A Glorious Tradition

By Jim Hughes

 

McDonough has a Christmas tree, That’s lofty and lit with pride.
It’s over eighty feet tall, And forty feet from side to side.
If you haven’t been to see it, It would be worth your while,
To ride through town and take a look, It’s sure to make you smile.
“The McDonough Christmas Tree”
by Jane Sheldon

With its towering presence at the wooded hamlet’s four corners, the McDonough Christmas tree is most imposing as it rises majestically above a cluster of homes and a few steepled buildings. Why is this Norway spruce special, and why have generations of local residents embraced it in their hearts? It has to do with tradition, size, and that hallowed time of year, the Christmas season.

Each year since 1927, local folks have gathered for the tree’s lighting ceremony, a ritual that has brought McDonough families and friends together for generations. On the first Saturday in December, crowds congregate around its ample boughs as Santa arrives (perched atop a fire truck) to join local children in flipping the light switch on the now 115-foot spruce. Yes, 115 feet! The tree has grown considerably since resident Jane Sheldon described it as “80 feet tall” in her 1967 verse.

Is it the “world’s largest living Christmas tree,” as touted by some? Not quite. Coeur d’Alene, Idaho puts the “world’s largest” mystery to rest with its own living 164-foot Christmas tree. However, within New York State, no living decorated tree tops the height of McDonough’s unique pride and joy. Even splendid pre-cut trees adorning the centers of New York’s larger upstate cities and towns during the Christmas season never match the McDonough tree in height. What about the glorious tree displayed at New York City’s Rockefeller Center? Though much publicized and brilliantly decorated since 1933, those trees have never exceeded 100 feet tall.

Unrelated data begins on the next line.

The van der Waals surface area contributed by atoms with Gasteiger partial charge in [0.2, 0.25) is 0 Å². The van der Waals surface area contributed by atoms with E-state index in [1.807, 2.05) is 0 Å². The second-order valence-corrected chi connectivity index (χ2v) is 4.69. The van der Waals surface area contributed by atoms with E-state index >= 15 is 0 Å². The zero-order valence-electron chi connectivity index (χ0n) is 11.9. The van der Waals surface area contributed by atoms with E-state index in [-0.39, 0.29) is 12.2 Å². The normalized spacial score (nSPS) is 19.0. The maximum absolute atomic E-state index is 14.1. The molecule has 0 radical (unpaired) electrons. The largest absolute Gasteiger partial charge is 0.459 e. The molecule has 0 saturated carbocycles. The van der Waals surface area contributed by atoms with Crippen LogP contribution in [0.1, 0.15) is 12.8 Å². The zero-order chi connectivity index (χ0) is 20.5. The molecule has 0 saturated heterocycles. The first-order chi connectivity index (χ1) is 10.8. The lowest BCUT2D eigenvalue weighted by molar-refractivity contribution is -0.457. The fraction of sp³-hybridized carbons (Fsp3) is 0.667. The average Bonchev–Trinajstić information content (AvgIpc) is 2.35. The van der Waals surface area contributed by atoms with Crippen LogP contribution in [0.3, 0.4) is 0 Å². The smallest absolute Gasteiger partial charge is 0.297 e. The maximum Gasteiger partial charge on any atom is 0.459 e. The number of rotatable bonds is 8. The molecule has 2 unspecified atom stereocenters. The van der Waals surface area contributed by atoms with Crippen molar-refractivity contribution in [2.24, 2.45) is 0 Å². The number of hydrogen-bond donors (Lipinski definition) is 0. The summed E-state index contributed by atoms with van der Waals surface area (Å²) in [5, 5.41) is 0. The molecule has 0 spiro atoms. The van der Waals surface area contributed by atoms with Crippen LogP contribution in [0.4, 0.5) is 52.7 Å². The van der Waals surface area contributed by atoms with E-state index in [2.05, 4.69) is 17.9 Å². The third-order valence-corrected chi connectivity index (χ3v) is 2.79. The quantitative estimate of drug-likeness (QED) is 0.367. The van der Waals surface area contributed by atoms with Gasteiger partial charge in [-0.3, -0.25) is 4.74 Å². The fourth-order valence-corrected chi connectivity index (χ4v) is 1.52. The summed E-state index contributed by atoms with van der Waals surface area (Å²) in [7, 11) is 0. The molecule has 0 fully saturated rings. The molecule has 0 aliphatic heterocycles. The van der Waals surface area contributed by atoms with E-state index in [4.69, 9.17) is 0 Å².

The stately McDonough spruce was planted around 1890. Under the direction of storekeeper Robert Emerson, it was illuminated in 1927 when electricity first came to town. After many years, Emerson’s maintenance efforts were carried on by local postmaster Donald Bosworth and others.

More recently, through the combined efforts of the McDonough Fire Department, the McDonough Improvement Committee (MIC), the Genegantslet Lake Association, and with numerous individual donations, money was raised to upgrade wiring and provide almost 3000 new LED bulbs to enhance the light display. A commemorative monument carved from local bluestone was added and now prominently stands beneath the tree, while the community looks forward to the tree’s centennial lighting in 2027.

Town historian Donna Robb praises the “critical support” of the fire department over the years in maintaining the tradition. “In addition, the tree’s owner Kevin Fritschler, Pat Ford who spearheaded our fund drive and many, many others have always treated our Christmas tree as something very special … a true community project,” she says.

Have there ever been any serious problems? “Not many,” Donna adds. “Occasionally local pranksters have flipped the light switch on in the middle of summer …that’s about it!”

The tradition continues!
This year’s lighting ceremony will take place on Saturday, December 5 starting at 5 p.m. McDonough, surrounded by forested hills and rolling farmland, is tucked just a few miles inside the Chenango County line along County Route 5. It is 15 miles east of I-81’s Marathon exit.